I knew a tree once — old when I first saw it, dead now — which stood in an angle of a country garden. Close in the corner was a rhubarb-root, and along the fence a row of currant-bushes; rank growths all of them, but good hiding-places for windfalls. Never was a tree so beset and persecuted as this. Its higher branches always hung full of forked sticks; the hard-trodden sod under it was thick with leaves, and the currant-bushes and rhubarb-root were trampled and torn. Three or four of its huge branches stretched over the fence, and the smart-weed bed underneath them was always hunted by eager children. Long poles were lying about outside, which, after all the apples had been knocked from these overhanging branches, were slyly thrust under the fence for more, and this was called "hooking" by the young pilferers. This apple-tree made early risers of the children of the house which owned it; and after a storm sharp was the contest for the gathering of its windfalls. It had a slow decay, a natural kind of ageing, and left off bearing limb by limb. The sparser its fruit was the more precious it grew, and the last few apples of the season were always the best esteemed of all. They were truly wonderful apples, — piquant things, — small, bright yellow without, mottled with brown-edged, crimson spots; snow white and sparkling within; tasting best when knocked out, late in autumn, from the fork of some high-up branch. It was only a great, wild, apple-tree, but it grew into the life of the house, and the whole summer long gave to it a surprising measure of beauty and comfort. Its blossoms were of pink and white, the prettiest of their kind, and they perfumed a whole village. The setting of its fruits was the delight of all the neighbors' children, and the giving of them, when ripened, became a hospitality. They were thick and beautiful amongst the green leaves, and the underlying sod, enriched by them, was the best-beloved spot of the whole garden.
Ungrafted trees have a riotous way of growing, making up in size what they lack in fruitage; and the thinnest-bearing of them, when in blossom, perfumes the air as sweetly as the best. The trees in my grandfather's orchard which bore the meanest fruit seemed to have the most and brightest blossoms, and for a few days were the glory of the landscape. You can never forget the scent of apple-blossoms; nor, when once seen, the beauty which is given to plain things by them. An old apple-orchard has a pathetic interest. Its trees decay slowly, lingering after those who planted them, with gnarled trunks and distorted limbs, keeping watch over the ruins of deserted homesteads. If you see a few, solitary, half-dead apple-trees in a field, or stumps of trees buried in suckers, near them you will be quite sure to find a cellar, — filled with stones and bricks and tangled wild-growth, — the site of an ancient home. You may find these dying old trees overhanging the walls of grass-grown country highways. If you will dislodge their tumbled fruit from between the stones, you will often be well repaid by their wild and racy flavor. Even if you cannot eat them, they are pleasant to look upon; and the tree which, in all lands, best holds its own, which seems nearest to you, is the tree which has always been a generous giver to you, the homely, grateful, apple-tree.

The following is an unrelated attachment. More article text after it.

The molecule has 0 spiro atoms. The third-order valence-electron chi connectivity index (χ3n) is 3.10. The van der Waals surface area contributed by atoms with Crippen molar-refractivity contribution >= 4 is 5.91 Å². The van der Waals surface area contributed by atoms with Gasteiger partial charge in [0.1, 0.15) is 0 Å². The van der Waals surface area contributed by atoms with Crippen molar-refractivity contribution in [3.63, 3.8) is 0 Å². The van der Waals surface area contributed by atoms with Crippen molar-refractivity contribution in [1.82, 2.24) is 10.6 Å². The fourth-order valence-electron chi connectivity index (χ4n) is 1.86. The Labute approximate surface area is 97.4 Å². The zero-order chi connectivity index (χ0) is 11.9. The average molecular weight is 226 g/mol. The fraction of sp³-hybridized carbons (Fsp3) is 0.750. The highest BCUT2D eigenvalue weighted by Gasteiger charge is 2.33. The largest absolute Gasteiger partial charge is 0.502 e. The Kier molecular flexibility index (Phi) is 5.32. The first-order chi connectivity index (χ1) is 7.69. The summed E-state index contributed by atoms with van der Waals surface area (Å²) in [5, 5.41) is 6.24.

Best of all orchards, my grandfather's, full of great trees, waxing old and weak; with their trunks rotted, their barks shaggy, their limbs all dead at the ends. Dear old orchard, with your smooth turf, your many fierce-fruited trees, your few but sufficient ones bearing apples of rare worth! Going back in memory to your gathering, I walk straight to the sweet trees and the sour trees of your best repute. I hear the thud of your brimful carts, pouring their loads into the press, and see busy hands heaping up the fallen fruit. The gifts, that the summer suns and winds and rains have given to you, lie beautiful upon the earth, in balls of crimson and green and gold. Your yearly mission is over, and the air is fragrant with the life that has passed into them and out of you, with the growing and ripening of the year. I forget, — the thing was and is not; the harvest was bountiful, and was gathered in; the trees waxed old and died.